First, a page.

Stjepan Tomasevic (1461-1463)
Stjepan was the last
Bosnian king. He was captured by treachery (the name of the traitor is
still remembered in Bosnia) and decapitated by Turks in his Royal city of
Jajce. His daughter and son were taken in slavery to Istanbul's court and
there forced to convert to Islam.
Stjepan's wife was Katarina Vukcic-Kosaca (1424-1478), the last Queen
of Bosnia, and an ardent Catholic. She is still one of the most beloved
personalities among the Croats living in Bosnia.
When Bosnia fell under
Ottoman rule in 1463, Katarina lost her husband and both children. With
the help of some Bosnian nobles, she managed to escape to Dubrovnik, and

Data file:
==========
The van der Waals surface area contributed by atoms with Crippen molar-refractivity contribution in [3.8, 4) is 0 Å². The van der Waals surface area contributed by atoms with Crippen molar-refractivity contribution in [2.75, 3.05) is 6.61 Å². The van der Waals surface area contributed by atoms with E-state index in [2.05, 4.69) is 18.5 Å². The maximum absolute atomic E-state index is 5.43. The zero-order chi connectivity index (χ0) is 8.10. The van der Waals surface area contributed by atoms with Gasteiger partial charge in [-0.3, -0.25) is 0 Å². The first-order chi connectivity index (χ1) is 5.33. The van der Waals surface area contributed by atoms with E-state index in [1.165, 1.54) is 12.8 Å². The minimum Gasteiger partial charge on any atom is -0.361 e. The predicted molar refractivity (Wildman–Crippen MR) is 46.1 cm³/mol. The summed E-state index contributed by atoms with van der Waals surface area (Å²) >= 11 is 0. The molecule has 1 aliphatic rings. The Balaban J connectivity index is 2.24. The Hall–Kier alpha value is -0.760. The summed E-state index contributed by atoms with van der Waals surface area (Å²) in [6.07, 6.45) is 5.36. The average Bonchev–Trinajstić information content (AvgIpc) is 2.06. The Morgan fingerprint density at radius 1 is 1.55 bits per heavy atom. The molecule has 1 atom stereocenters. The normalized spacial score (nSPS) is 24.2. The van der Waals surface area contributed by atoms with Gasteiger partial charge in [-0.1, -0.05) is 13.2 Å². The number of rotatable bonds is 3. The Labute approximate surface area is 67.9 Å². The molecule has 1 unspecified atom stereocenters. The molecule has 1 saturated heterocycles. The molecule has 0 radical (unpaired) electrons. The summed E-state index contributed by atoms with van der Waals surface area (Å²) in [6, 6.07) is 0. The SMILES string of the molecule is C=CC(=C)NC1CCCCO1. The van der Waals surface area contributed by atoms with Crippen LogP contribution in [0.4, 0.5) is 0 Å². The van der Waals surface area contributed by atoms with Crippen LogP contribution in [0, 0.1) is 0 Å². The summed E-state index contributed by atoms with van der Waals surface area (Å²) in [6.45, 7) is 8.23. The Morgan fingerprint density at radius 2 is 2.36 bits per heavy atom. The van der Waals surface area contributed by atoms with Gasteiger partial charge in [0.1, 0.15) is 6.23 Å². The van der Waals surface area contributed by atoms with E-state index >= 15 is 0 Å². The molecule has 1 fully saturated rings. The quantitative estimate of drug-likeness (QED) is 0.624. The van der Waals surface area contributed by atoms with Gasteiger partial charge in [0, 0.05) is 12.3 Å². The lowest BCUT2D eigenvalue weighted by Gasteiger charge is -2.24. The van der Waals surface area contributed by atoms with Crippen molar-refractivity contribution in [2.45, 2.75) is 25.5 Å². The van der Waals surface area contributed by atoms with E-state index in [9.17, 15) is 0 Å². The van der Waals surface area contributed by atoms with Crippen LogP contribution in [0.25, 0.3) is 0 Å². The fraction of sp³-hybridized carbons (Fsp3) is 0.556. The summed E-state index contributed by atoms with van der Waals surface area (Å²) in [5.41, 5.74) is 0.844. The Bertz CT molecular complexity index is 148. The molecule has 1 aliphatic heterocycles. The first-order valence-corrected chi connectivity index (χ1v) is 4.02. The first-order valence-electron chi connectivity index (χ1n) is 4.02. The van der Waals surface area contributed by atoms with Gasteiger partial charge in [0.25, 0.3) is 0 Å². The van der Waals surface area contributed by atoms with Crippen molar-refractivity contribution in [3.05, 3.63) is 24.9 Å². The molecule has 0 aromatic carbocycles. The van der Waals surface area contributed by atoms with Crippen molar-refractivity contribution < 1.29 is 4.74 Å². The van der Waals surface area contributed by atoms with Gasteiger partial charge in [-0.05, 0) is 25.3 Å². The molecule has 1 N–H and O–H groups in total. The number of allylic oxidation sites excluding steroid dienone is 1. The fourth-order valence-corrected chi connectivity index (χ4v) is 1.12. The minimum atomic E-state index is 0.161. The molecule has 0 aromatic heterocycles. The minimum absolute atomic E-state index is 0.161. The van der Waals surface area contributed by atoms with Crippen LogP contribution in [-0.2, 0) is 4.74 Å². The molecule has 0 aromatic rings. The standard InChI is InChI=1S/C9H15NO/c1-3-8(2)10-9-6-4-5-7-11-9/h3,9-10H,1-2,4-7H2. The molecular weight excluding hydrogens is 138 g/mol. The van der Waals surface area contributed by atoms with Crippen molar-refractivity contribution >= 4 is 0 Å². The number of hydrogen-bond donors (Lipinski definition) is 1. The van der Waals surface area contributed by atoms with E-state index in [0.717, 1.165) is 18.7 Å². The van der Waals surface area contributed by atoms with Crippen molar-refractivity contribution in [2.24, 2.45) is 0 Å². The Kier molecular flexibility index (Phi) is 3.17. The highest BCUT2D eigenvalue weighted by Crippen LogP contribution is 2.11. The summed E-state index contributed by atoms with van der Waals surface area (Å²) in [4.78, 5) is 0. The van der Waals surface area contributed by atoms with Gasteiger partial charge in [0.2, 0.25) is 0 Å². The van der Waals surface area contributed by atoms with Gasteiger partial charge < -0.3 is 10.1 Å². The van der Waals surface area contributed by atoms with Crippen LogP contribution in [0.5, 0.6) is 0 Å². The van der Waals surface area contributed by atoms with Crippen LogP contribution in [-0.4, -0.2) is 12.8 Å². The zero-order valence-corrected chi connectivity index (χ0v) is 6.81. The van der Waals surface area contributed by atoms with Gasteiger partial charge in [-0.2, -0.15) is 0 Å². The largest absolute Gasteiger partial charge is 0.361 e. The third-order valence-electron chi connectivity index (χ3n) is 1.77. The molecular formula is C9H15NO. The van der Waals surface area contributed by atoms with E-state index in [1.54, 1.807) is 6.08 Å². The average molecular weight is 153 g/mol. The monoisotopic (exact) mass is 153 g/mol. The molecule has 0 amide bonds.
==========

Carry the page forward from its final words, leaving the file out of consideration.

then to Rome, where she had been deeply involved in the humanitarian
activity of the Franciscan community (Aracoeli) becoming Franciscan
Tertiary herself, to help the Bosnian Croats under the Turkish rule.
built a church of St Katarina in the picturesque Bosnian city of Jajce
(which unfortunately was destroyed by the Serbs in 1993). Despite her very
difficult position, she had always been treated as a Queen of Bosnia in
official circles. Tormented by the tragedy of her homeland, the lawful
queen bequeathed her Bosnian Kingdom to Pope Sixto IV and the Holly See in
1478 ("...in case that my Islamised children are not freed and
returned to Catholic faith").
The queen is remembered in Bosnia up to the present day as the Black
Queen, "black" in the sense of unfortunate or "Sad
Queen." Even today all the women, including the very young, from the
small town of Kraljeva Sutjeska (King's Canyon) in the area where Stjepan
Tomaševich was captured (not far from Sarajevo), cover their hair with
black scarves on their heads as a sign of mourning for "Our Queen Katarina," five and-a-half centuries after Katarina's death.